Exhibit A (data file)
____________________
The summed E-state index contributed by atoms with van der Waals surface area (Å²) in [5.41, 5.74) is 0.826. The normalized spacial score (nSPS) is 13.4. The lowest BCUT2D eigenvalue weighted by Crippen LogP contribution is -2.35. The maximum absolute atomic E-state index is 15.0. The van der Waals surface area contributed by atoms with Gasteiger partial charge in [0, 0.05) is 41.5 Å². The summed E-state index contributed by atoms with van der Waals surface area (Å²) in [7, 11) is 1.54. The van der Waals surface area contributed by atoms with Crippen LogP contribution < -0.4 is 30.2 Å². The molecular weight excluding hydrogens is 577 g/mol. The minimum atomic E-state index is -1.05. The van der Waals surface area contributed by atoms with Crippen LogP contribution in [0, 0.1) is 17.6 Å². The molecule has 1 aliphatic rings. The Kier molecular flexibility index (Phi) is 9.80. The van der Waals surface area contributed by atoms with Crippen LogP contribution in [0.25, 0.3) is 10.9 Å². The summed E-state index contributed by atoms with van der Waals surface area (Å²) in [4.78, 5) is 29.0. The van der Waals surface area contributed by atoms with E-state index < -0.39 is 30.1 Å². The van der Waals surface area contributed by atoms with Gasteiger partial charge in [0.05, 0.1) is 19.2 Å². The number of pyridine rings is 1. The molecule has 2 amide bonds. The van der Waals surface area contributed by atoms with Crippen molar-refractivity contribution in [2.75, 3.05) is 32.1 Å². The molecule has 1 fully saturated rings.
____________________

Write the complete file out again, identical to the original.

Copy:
The summed E-state index contributed by atoms with van der Waals surface area (Å²) in [5.41, 5.74) is 0.826. The normalized spacial score (nSPS) is 13.4. The lowest BCUT2D eigenvalue weighted by Crippen LogP contribution is -2.35. The maximum absolute atomic E-state index is 15.0. The van der Waals surface area contributed by atoms with Gasteiger partial charge in [0, 0.05) is 41.5 Å². The summed E-state index contributed by atoms with van der Waals surface area (Å²) in [7, 11) is 1.54. The van der Waals surface area contributed by atoms with Crippen LogP contribution < -0.4 is 30.2 Å². The molecular weight excluding hydrogens is 577 g/mol. The minimum atomic E-state index is -1.05. The van der Waals surface area contributed by atoms with Crippen LogP contribution in [0, 0.1) is 17.6 Å². The molecule has 1 aliphatic rings. The Kier molecular flexibility index (Phi) is 9.80. The van der Waals surface area contributed by atoms with Crippen LogP contribution in [0.25, 0.3) is 10.9 Å². The summed E-state index contributed by atoms with van der Waals surface area (Å²) in [4.78, 5) is 29.0. The van der Waals surface area contributed by atoms with E-state index < -0.39 is 30.1 Å². The van der Waals surface area contributed by atoms with Gasteiger partial charge in [0.05, 0.1) is 19.2 Å². The number of pyridine rings is 1. The molecule has 2 amide bonds. The van der Waals surface area contributed by atoms with Crippen molar-refractivity contribution in [2.75, 3.05) is 32.1 Å². The molecule has 1 fully saturated rings.